Forest Service closing in on travel plan for White River forest
ASPEN ” The U.S. Forest Service took a big step Friday toward completing a long delayed plan that will decide who uses what trails and roads around Aspen and elsewhere in the 2.3 million acre White River National Forest.
The forest supervisor’s office released a supplemental draft environmental-impact statement that accounts for hundreds of comments from hikers, bikers, skiers, equestrians, environmentalists and motorizes users on the agency’s proposal for managing travel.
Those users are sometimes at odds with one another. Off-road vehicle enthusiasts, for example, might be trying to preserve use of trails that conservationists want closed. The potential for conflict, and even litigation, has forced the Forest Service to move slowly and go through an exhaustive process designed to answer concerns and arrive at legally justifiable conclusions.
Resdients who are interested in the process, identified as stakeholders by the Forest Service, received a refined travel management plan in the mail Thursday. The plan also is available for the public on the White River National Forest website at http://www.fs.fed. us/r2/whiteriver/ by following the Travel Management link.
Groups ranging from the Roaring Fork Mountain Biking Association to Powder to the People and Wilderness Workshop to the Colorado Off Highway Vehicle Coalition are reviewing the hundreds of pages of new material to see how refinements have affected winter and summer travel on their favorite trails and roads.
The public now has 60 days to comment on the supplemental draft EIS. Those comments will be reviewed, then a final decision will be made in spring or summer 2009, said forest planner Wendy Haskins.
An updated forest management plan released in 1999 set general direction on travel management, but the supervisor’s office decided travel issues needed to be considered separately. The Forest Service took comments on travel issues in fall 2002, then released various alternatives in June 2006. Comments were taken on the alternatives and helped create a new preferred alternative released Friday.
Now comments will be taken again before the agency wraps up the process.
The most controversial travel management issue in the Aspen area has been tackled separately by Aspen-Sopris District Ranger Irene Davidson. She ruled earlier this year that the Forest Service would enforce a ban on public use of snowmobiles on forest lands on the back of Aspen Mountain. The Aspen Skiing Co.’s powder tour operation will be the exception as a permit holder.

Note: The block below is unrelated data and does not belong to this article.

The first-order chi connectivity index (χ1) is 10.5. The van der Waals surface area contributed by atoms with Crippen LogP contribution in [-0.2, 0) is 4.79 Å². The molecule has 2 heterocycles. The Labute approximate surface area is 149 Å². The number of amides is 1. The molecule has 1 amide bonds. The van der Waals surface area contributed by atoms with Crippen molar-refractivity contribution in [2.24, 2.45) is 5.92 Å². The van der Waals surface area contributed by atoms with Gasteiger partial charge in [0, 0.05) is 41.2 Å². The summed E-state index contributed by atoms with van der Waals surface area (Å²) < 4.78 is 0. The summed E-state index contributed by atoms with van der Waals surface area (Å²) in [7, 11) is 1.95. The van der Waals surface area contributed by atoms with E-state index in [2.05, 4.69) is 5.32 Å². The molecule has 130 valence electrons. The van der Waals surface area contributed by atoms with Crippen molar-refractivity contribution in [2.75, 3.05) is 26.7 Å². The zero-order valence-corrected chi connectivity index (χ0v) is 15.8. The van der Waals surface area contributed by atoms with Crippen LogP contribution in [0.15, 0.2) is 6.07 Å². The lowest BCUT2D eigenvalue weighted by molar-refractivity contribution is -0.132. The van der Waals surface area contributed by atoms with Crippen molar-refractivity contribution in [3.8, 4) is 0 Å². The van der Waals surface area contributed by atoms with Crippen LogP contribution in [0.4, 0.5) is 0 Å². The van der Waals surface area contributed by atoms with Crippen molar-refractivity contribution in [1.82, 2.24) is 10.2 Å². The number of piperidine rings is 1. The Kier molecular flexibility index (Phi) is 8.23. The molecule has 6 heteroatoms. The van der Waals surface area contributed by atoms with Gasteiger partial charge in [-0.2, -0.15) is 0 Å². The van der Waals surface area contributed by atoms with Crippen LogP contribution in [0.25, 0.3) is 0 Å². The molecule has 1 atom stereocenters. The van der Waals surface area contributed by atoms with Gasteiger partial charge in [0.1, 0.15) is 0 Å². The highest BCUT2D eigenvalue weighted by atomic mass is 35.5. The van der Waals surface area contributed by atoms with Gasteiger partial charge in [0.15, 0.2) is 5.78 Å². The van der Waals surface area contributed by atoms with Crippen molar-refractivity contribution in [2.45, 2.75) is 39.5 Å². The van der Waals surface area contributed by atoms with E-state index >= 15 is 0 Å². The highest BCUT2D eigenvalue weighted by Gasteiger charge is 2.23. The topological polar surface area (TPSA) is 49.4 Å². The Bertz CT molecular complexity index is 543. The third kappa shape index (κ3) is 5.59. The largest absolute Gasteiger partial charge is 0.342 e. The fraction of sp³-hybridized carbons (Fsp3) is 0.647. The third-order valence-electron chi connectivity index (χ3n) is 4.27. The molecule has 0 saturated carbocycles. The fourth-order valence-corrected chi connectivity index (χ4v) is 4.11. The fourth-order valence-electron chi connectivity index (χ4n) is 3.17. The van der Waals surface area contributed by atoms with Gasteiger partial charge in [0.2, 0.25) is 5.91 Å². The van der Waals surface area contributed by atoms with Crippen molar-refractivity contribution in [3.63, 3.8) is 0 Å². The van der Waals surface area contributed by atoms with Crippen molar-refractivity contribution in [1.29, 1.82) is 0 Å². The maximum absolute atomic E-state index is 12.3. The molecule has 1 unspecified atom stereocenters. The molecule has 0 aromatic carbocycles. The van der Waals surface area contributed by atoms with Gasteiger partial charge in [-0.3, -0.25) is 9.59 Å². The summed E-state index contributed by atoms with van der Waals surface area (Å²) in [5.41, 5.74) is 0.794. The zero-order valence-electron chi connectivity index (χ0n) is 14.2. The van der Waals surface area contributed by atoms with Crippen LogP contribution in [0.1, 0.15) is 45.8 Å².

The supplemental draft EIS released Friday shows that was the top issue of concern among people who commented on travel management issues in the district. At least two dozen citizens submitted comments urging the Forest Service to allow the public to use snowmobiles on forest lands off Richmond Ridge. Many writers accused the Forest Service of permitting “elitist” policies by allowing the Skico to have motorized access but not the public.
“With regard to Richmond Ridge near Aspen, I say share it or close it to everyone,” wrote Jon Silver during the comment period. “No one person or company owns our National Forest. If they did, we would have to change the name to White River Private Forest!”
Only one person wrote urging the Forest Service to more aggressively enforce restrictions on snowmobile travel.
While that issue apparently won’t be revisited, forest officials have numerous other issues to decide. It’s not always about restricting users from parts of the forest. The agency is also pondering opening a handful of new routes to different users in different places to create additional recreation opportunities. Some bandits trails created in the Smuggler/Hunter Creek area by mountain bikers, for example, will be legalized in the process.
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